I'm really not going to get into a debate with someone who isn't clear on how important brands are to sales or suggests there isn't vast empirical data on it.
Two sodas. They're identical. One is called Coca Cola. The other is called "Fizz One".
We can debate on the value of these brands. But that's subjective and unless you have a background in marketing and product sales, it's not a very interesting discussion to have.
I dont have any background of that sort. And i am not saying that there is no empirical data on how important brands are. However, i doubt there is any study targeted specifically on computer game brands and how these influence customers. Pretending its the same way and to the same extent as with sodas is... lets just say pretty much saying both are targeting same kind of customer. Surely its not that simple?
Wargaming.net paid about $2M for the Master of Orion mark.
It's like asking why bother advertising?
Broadly speaking, the goal of marketing is to push/pull customers towards a specific objective (often towards sales conversion).
As you may recall, there was a Supreme Commander 2 which did not play that much like Supreme Commander 1. Supreme Commander 2 sold over a million units. I suspect the average SupCom:FA fan prefers Ashes over SupCom 2.
So in other words SupCom 2 sold more than Ashes to this point, right? You assume its because the brand, and its surely to certain extent true, but you need to consider other reasons, why its not as successful.
With SupCom 2, the fans of the original game expected more of the same. That did not happen for various reasons.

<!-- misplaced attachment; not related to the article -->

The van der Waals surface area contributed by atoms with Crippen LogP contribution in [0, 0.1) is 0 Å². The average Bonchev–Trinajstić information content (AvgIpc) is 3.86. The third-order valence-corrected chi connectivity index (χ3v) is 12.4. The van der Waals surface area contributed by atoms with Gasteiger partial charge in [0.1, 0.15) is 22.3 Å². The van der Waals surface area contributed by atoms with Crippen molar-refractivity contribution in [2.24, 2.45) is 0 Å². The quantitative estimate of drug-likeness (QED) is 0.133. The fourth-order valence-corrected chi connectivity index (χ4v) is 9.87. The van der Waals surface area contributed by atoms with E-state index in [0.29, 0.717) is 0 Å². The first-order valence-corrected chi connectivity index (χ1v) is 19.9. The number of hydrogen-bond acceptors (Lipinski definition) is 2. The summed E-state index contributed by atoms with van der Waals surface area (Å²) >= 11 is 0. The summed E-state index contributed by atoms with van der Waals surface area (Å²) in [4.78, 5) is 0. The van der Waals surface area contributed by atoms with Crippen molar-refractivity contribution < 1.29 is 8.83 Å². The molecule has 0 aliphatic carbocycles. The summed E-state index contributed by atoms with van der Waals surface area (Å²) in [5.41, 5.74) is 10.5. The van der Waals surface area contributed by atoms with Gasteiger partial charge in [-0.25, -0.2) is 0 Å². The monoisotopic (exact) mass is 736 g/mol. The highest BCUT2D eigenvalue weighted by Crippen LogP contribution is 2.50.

Ashes, on other hand, was in its beginning:
- more compared to Total Annihilation that SupCom
- lacked strategic zoom, which is SupCom´s major feature, and even though you think average SC:FA fan my prefer Escalation over SC2 now, that might not have been true with vanilla game
- SupCom2 was pretty much full feature game at its release, having 3 factions, naval units, T4 units, superweapons, i assume proper single player campaign (never played though) - in many ways it felt pretty much compete product, regardless of the fact it was "worse" than SC1, which is more or less matter of subjective opinion. Meanwhile Ashes was at its release barebone game and some things are still missing (like navy). You said that much yourself and why it is that way (budget reasons).
These are IMO objective and valid reasons why not to buy Ashes, to someone, who liked SupCom, beyond the fact its named differently.
I give you though, if it was named the same, there would no doubt be people, who would turn blind eye on all its shortcomings and buy anyway based on the name (and be dissapointed as in case with SC2). The question is, would there be enough of them to return the initial investment on buying the IP? Obviously i have no way to know. I just think its not that clear cut that it is always worth it. Maybe with SupCom it would, but i have my doubts about Star Control in this regard.